Jungbauer, Alois (contact); Reiter, Evelyne; Gerster;
Abstract: Isoflavones from red clover and soy plant extracts are used in highly concentrated food supplements as an alternative to hormone replacement therapy. Because of their estrogenic activity, isoflavones are a focus of safety concerns about their potential to promote the growth of hormone-dependent cancer cells. In this study, isoflavones and plant extracts were tested for their effect on cell proliferation, apoptosis induction, and cell cycle arrest.
Isoflavones and plant extracts were applied in proliferation assays on 11 human cancer cell lines (representing cancers of the colon, prostate, breast, cervix, liver, pancreas, stomach, and ovaries) and a fibroblast line to detect cytotoxic activity. Fluorescence-activated Cell Sorting was used to detect the induction of apoptosis or cell cycle arrest.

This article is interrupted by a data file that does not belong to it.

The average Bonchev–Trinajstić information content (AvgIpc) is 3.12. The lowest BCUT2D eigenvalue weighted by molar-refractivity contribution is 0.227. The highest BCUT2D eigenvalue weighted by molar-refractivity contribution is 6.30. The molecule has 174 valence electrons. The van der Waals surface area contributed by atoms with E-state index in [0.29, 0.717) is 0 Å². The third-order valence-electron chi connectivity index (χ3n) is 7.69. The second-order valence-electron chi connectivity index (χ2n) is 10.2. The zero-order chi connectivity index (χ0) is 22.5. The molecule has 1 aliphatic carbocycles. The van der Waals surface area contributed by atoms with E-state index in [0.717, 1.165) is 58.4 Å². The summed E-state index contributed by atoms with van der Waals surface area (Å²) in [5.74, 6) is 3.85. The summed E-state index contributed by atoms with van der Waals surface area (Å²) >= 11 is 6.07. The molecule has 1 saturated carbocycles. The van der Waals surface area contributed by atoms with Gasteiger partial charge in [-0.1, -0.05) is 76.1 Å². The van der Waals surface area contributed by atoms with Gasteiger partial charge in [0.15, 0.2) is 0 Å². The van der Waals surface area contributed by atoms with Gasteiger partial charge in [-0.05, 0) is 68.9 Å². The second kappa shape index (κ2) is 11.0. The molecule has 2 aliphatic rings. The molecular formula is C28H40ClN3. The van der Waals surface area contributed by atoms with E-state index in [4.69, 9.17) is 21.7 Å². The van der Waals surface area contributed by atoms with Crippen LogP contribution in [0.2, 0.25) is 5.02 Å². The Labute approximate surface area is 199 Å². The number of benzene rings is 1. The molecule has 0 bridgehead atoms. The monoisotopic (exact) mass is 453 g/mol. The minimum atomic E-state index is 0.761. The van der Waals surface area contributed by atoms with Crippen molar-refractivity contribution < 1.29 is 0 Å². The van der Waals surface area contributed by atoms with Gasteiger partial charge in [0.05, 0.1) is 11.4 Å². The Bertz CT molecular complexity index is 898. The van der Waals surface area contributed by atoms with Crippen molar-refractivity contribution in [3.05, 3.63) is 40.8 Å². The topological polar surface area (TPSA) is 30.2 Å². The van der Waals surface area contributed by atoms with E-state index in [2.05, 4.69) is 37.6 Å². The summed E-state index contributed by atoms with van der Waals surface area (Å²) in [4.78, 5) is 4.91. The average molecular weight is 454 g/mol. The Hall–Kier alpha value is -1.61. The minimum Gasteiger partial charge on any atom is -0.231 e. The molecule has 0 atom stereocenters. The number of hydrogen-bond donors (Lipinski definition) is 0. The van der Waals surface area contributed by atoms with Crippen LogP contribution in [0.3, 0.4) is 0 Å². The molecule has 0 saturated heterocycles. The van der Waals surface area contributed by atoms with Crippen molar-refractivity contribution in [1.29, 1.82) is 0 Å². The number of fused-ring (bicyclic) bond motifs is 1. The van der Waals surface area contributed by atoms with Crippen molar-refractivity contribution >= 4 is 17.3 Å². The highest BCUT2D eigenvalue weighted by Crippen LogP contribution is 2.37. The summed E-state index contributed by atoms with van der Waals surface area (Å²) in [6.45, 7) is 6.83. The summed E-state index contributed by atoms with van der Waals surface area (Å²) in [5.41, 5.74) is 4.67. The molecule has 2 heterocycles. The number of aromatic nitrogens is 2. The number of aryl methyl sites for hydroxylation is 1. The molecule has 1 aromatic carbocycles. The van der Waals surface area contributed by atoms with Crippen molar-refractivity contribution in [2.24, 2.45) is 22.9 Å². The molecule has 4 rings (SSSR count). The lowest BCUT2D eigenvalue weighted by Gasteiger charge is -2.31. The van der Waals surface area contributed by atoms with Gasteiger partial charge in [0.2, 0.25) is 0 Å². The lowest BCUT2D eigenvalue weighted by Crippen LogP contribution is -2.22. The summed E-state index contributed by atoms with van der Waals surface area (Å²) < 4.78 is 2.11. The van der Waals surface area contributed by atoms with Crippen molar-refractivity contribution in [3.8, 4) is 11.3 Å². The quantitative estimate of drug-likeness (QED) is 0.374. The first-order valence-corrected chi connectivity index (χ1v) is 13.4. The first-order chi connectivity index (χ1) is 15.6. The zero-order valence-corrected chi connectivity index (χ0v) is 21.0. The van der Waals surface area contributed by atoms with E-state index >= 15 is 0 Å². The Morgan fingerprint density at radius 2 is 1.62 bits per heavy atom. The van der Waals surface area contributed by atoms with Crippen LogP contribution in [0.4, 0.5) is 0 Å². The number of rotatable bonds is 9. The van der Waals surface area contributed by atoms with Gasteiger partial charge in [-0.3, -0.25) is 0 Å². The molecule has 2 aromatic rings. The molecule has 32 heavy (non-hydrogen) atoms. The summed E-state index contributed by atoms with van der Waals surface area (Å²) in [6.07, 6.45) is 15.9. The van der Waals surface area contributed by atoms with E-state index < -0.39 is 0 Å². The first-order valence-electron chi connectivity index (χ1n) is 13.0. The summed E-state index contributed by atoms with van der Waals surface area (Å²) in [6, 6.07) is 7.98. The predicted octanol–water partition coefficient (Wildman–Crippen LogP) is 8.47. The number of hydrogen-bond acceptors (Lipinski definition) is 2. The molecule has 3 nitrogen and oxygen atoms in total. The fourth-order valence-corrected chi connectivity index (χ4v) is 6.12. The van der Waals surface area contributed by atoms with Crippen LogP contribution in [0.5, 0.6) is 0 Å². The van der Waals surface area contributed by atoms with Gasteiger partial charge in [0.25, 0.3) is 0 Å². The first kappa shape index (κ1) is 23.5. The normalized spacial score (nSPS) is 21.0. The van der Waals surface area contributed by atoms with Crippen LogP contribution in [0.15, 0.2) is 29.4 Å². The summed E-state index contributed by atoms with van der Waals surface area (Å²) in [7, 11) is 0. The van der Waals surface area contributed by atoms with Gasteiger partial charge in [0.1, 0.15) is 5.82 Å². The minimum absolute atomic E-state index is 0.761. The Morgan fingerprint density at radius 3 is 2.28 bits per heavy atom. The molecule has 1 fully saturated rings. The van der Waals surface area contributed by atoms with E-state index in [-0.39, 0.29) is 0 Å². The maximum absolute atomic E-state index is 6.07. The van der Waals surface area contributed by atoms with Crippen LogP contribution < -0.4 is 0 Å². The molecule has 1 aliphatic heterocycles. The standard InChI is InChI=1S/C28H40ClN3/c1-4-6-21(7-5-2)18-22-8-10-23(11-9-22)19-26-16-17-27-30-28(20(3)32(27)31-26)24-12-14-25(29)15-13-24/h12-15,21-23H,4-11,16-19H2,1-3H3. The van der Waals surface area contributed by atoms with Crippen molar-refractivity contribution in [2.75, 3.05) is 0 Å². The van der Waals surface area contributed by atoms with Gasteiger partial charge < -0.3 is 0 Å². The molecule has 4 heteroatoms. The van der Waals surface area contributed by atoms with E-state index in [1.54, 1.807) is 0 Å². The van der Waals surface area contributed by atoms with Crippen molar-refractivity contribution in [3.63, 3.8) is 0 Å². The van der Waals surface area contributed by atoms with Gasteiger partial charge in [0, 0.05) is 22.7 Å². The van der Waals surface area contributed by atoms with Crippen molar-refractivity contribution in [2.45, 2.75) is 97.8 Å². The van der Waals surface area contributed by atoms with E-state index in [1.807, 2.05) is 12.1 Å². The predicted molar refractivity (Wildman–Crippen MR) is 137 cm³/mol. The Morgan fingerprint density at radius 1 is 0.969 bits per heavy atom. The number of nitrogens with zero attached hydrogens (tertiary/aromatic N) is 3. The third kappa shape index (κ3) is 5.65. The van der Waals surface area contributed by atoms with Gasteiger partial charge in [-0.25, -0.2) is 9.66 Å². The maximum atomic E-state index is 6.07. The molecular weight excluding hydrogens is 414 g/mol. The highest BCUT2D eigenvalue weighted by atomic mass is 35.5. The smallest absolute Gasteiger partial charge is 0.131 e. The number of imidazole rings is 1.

Isoflavones and plant extracts significantly reduced the proliferation activity of the treated cancer cell lines. Growth promotion was not observed, but apoptosis or necrosis induction was, as was cell cycle arrest, with genistein as the most potent isoflavone.
Isoflavones and plant extracts from soy and red clover respectively do not promote the growth of human cancer cells but induce decreased cell proliferation, increased apoptosis, and cell cycle arrest. These results indicate that isoflavones can be considered safe compounds.